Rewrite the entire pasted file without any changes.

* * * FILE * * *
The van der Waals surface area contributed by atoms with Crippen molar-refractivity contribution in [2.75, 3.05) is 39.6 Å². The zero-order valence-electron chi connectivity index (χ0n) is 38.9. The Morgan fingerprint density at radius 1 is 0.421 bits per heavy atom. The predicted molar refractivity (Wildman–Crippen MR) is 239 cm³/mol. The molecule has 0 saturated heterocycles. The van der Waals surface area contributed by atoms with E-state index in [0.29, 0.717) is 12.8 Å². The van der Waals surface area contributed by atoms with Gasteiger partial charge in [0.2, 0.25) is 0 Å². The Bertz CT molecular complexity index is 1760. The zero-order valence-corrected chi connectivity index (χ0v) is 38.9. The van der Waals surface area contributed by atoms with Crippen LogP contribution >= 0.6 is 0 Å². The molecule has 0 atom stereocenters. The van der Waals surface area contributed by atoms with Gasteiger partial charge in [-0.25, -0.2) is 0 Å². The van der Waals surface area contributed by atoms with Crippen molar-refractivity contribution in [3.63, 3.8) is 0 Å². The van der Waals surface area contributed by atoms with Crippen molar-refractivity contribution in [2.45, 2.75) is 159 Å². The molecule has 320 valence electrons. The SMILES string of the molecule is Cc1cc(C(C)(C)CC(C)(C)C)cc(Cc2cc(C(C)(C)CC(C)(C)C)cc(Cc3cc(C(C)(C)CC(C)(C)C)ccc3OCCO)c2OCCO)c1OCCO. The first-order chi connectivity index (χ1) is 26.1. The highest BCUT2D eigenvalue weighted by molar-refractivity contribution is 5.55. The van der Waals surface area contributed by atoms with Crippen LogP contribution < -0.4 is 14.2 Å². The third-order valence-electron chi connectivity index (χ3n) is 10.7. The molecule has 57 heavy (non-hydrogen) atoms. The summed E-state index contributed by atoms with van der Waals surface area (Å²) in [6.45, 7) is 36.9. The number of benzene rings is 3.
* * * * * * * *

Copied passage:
The van der Waals surface area contributed by atoms with Crippen molar-refractivity contribution in [2.75, 3.05) is 39.6 Å². The zero-order valence-electron chi connectivity index (χ0n) is 38.9. The Morgan fingerprint density at radius 1 is 0.421 bits per heavy atom. The predicted molar refractivity (Wildman–Crippen MR) is 239 cm³/mol. The molecule has 0 saturated heterocycles. The van der Waals surface area contributed by atoms with E-state index in [0.29, 0.717) is 12.8 Å². The van der Waals surface area contributed by atoms with Gasteiger partial charge in [0.2, 0.25) is 0 Å². The Bertz CT molecular complexity index is 1760. The zero-order valence-corrected chi connectivity index (χ0v) is 38.9. The van der Waals surface area contributed by atoms with Crippen LogP contribution >= 0.6 is 0 Å². The molecule has 0 atom stereocenters. The van der Waals surface area contributed by atoms with Gasteiger partial charge in [-0.25, -0.2) is 0 Å². The van der Waals surface area contributed by atoms with Crippen molar-refractivity contribution in [3.63, 3.8) is 0 Å². The van der Waals surface area contributed by atoms with Crippen molar-refractivity contribution in [2.45, 2.75) is 159 Å². The molecule has 320 valence electrons. The SMILES string of the molecule is Cc1cc(C(C)(C)CC(C)(C)C)cc(Cc2cc(C(C)(C)CC(C)(C)C)cc(Cc3cc(C(C)(C)CC(C)(C)C)ccc3OCCO)c2OCCO)c1OCCO. The first-order chi connectivity index (χ1) is 26.1. The highest BCUT2D eigenvalue weighted by molar-refractivity contribution is 5.55. The van der Waals surface area contributed by atoms with Crippen LogP contribution < -0.4 is 14.2 Å². The third-order valence-electron chi connectivity index (χ3n) is 10.7. The molecule has 57 heavy (non-hydrogen) atoms. The summed E-state index contributed by atoms with van der Waals surface area (Å²) in [6.45, 7) is 36.9. The number of benzene rings is 3.